I’ve been collecting fossil shark teeth now for about seven years and I wanted to tell you about what is a rewarding, educational and fun hobby. What started as just a couple of teeth bought from a fossil shop has now reached over one hundred ‘display’ specimens, representing over ninety species including some pretty rare ones, and hundreds more in my ‘swap or sell’ collection. My interests and preferences in shark tooth collecting have grown and changed as my collection (and experience!) has expanded over the years. I’ve also learnt some good lessons over the years and wanted to share these with you in the hope that I might tempt more people into this fascinating hobby.
Ethics. Firstly I don’t collect jaws or modern teeth. EVER. I refuse to contribute to market pressure that increases the threats that sharks face. They have enough. Even if I knew one hundred percent that a modern tooth hadn’t caused the death of a shark, such as being collected from the bottom of an aquarium, I still think it has no place in my collection. Having one is a slippery slope and there are some internet dealers who will advertise ‘sustainably sourced’ teeth that have in fact come from fisheries bycatch. By buying one you are saying that there is a use for the bycatch when actually it would be better if we looked to address the issue and reduce bycatch of sharks. It has been estimated that one hundred million sharks are killed by humans every year; there is no sense in collectors adding to this tragedy. The reality is that nearly all modern shark lineages are at least a few million years old and fossil examples can be found for extant species if you know where to look or who to ask. You can collect teeth both ethically and without compromising your collections potential.
Information. The most important thing in any collection and especially a biological one is to keep records and label your specimens. Luckily I decided very early on that this was important to me and now add labels to teeth as soon as they come into my collection. Each tooth has a label with at least the Genus, Species, Age and Locality. Furthermore I also keep an Access database with many additional items of information about each specimen contained such as Source, Cost, and particular Stratigraphy etc. Whilst this may seem excessive it is important that any specimens you collect yourself have at least basic information accompanying them or they are scientifically worthless.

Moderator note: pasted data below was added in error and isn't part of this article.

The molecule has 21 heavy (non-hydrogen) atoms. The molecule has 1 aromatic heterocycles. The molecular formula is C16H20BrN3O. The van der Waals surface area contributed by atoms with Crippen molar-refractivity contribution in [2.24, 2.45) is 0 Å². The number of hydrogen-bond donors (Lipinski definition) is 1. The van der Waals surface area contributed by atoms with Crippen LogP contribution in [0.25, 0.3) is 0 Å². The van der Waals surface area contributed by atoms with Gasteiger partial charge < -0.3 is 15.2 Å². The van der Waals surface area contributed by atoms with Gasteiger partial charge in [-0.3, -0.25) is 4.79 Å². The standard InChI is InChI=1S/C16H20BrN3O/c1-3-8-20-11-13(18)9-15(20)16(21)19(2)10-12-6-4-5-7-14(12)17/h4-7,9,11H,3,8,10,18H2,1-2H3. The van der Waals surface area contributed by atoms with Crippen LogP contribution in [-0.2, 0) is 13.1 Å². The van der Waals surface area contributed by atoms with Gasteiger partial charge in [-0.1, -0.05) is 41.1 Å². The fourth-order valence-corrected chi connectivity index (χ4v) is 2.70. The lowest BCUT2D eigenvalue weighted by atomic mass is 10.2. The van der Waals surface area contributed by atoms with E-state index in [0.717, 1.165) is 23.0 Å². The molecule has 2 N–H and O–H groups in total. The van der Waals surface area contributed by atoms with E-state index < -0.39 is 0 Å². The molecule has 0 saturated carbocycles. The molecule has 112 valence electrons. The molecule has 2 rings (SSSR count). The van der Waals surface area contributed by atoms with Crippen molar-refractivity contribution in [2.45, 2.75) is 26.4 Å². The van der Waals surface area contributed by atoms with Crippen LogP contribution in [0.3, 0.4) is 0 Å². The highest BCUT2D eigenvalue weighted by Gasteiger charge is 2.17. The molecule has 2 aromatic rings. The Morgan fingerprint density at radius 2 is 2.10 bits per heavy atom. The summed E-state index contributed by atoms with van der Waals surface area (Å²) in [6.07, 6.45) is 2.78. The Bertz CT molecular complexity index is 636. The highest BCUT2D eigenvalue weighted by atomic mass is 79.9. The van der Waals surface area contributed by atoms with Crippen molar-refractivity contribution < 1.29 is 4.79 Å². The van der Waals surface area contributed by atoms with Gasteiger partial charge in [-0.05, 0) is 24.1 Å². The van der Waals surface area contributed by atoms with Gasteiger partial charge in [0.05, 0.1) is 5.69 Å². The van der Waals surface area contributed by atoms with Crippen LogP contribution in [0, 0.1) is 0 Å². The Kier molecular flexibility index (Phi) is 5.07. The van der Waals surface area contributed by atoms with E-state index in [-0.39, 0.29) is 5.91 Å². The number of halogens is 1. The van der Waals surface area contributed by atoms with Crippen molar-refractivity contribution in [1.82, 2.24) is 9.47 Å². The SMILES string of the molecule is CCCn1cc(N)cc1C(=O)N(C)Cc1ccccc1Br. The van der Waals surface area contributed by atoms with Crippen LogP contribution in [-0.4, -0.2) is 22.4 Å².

Display. There are many ways to display fossil shark teeth and my own collection has changed over the years. One of the most basic and common ways to display teeth is in a Riker Mount; essentially a black box with a see through lid and soft mounting fabric inside. Many collectors use these but often forget to add information labels, essentially reducing their teeth to nothing more than decorative stones. I keep mine in individual plastic display boxes which not only protects the specimen well but keeps the information label with it. At first I had my teeth simply arranged on a shelf in their little boxes but after I had about forty specimens I purchased some larger acrylic display boxes that stacked together. These worked well initially but they do get scratched and look old fairly quickly.
As my collection grew I purchased lighted glass display cabinet as well as some acrylic stands and steps to better display the specimens. These looked great and were a fantastic talking point for guests! I even added some plastic prehistoric shark models to allow visualisation of the living animals.
My latest incarnation of collection display is a little less aesthetically pleasing but far more practical. I now have a metal Bisley drawer set. This allows me to keep all my collection, plus swaps, spare boxes and mounting materials together and in a compact storage option. This has been especially useful for moving and taking my collection to display for special events. Ultimately display is personal preference and there are many more options than the ones I have highlighted – just don’t forget the information labels!